It features an unlikely romance between straight-A-in-school-perfect-girl, Callie, and the bad-boy Rhett (who is actually just a big ol’ burnt marshmallow who loves puppies and his family and only acts like a tough dude).

 

 

9781925240795Iris And the Tiger by Leanne Hall ~ purchase

This is, again, more of a middle-grade story, but so adorable and full of magical whimsy that totally reminded me of Alice in Wonderland! It was fantastic! It’s also all about paintings and art and magical feet-shoes…oh and it’s set in Spain. Did I mention that? Add in a zany great-aunt and a very serious 12-year-old girl (Iris, obviously) who’s determined to solve mysteries and figure out WHAT IS GOING ON in this crazy house.

 

 

R E L E A S E S   O N   M Y   T O – B E – R E A D   P I L E


 

9781925266924 8d6c45bd0241cbcd9b73da8cc3d7e790

  • Summer Skin by Kirsty Eagar ~ purchase ~ I haven’t read this one yet, but I super luckily won a copy and all I hear is good things! I AM EXCITED. Apparently this is on the upper side of YA, heading into New Adult territory.
  • Yellow by Megan Jacobson ~ purchase ~ This is about a 14-year-old girl who gets a ghost to promise to make her popular if she finds his killer. IT SOUNDS AMAZING AND I NEED IT IMMEDIATELY.

 

#ByAustralianBuyAustralian

 

The Book Brief: The Very Best New Release Books in June

Each month we bring you the best new release books in our Book Brief.

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Fiction Books

Girl at War by Sara Nović

Set in Zagreb, 1991. A city once part of Yugoslavia which is about to become the capital of Croatia as civil war erupts. Ana Jurić is ten years-old and the story is told through her eyes as the collapse of communism soon turns to a confusing and violent war. This is a coming-of-age story which happens far too early. It is about how history defines us and haunts us. It is about trying to make sense of an unexplainable conflict and how in war innocence is so easily lost. In the beautiful tradition of The Tiger’s Wife and A Constellation of Vital Phenomena. Jon

The Blue Between SKy and Water by Susan Abulhawa

A novel set in Gaza, a novel which gives us another side of the story. Heartbreaking, passionate, magical, all these words and more create a truly inspiring novel. By the author of Mornings in Jenin which has been an international success.  Chris

The Harder They Come by T.C. Boyle

T C Boyle is a favourite author of mine, he uses a large landscape to write about one family. He slowly drip feeds us about violence in America through the damaged son and his friendship with a woman equally unstable. The tension builds and builds until it erupts with no easy ending. Part thriller, part social commetary this is a book that you will love to hate. Chris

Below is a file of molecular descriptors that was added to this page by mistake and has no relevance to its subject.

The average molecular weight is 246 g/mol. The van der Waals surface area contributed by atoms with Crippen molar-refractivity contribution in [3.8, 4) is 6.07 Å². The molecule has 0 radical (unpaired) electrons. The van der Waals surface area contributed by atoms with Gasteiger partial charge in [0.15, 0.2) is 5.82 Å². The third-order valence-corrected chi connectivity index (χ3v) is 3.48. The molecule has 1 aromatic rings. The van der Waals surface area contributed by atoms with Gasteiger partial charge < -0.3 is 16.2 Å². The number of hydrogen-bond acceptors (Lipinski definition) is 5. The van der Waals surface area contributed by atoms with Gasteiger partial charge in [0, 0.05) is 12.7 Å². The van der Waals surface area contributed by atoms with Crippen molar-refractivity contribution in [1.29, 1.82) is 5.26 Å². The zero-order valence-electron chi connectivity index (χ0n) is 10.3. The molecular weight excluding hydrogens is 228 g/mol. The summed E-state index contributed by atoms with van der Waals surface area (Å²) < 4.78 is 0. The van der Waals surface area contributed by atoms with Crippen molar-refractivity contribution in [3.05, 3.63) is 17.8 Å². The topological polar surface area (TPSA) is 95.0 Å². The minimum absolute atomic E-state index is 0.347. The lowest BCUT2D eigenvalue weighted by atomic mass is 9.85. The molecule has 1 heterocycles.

Tightrope by Simon Mawer

I love a good spy novel. Marion Sutro, a British spy was captured by the Gestapo in 1943. She was interrogated and ended up in Ravensbruck concentration camp for a while. When she escaped and returned to England she was revered as a heroine of the resistance. She is broken and begins to doubt her role in the war. During her return to health she starts to miss the adventure and intrigue of her previous life. Still the idealist she turns to peace and her answer she thinks is with communism. Simon Mawer reminds me of William Boyd so quite a treat. Chris

Flood of Fire by Amitav Ghosh

An historical novel set in China and India during the Opuim Wars. A novel which will want you to learn more about that time and the East India Company. Full of characters whose paths cross between Bengal and mainland China. Lots of detail about the times. If you like your historical novels epic and sweeping this will carry you away. Chris

The Truth According to Us by Annie Barrows

Scandals abound in this engaging new work from the author of the Guernsey Literary and Potato Peel Society. When the inquisitive young Willa Romeyn, beautifully reminiscent of Harper Lee’s Scout, encounters the sophisticated Miss Layla Beck, her litany of questions are answered. Recently arrived in Macedonia, West Virginia, for the Federal Writers Project, Miss Beck is tasked with unearthing the town’s history, but not everyone in Macedonia wants the truth to be heard, including some of Willa’s nearest and dearest. A wonderfully immersive story about secrets and their significance. Sally

Forever Young by Steven Carroll

Set against the tumultuous period of change and uncertainty that was Australia in 1977. Whitlam is about to lose the federal election, and things will never be the same again. The times they are a’changing. Radicals have become conservatives, idealism is giving way to realism, relationships are falling apart. A powerfully moving work.

Non-Fiction Books

Ardennes 1944 by Antony Beevor

On 16 December, 1944, Hitler launched his ‘last gamble’ in the snow-covered forests and gorges of the Ardennes. He believed he could split the Allies by driving all the way to Antwerp, then force the Canadians and the British out of the war. The Ardennes offensive, with more than a million men involved, became the greatest battle of the war in Western Europe.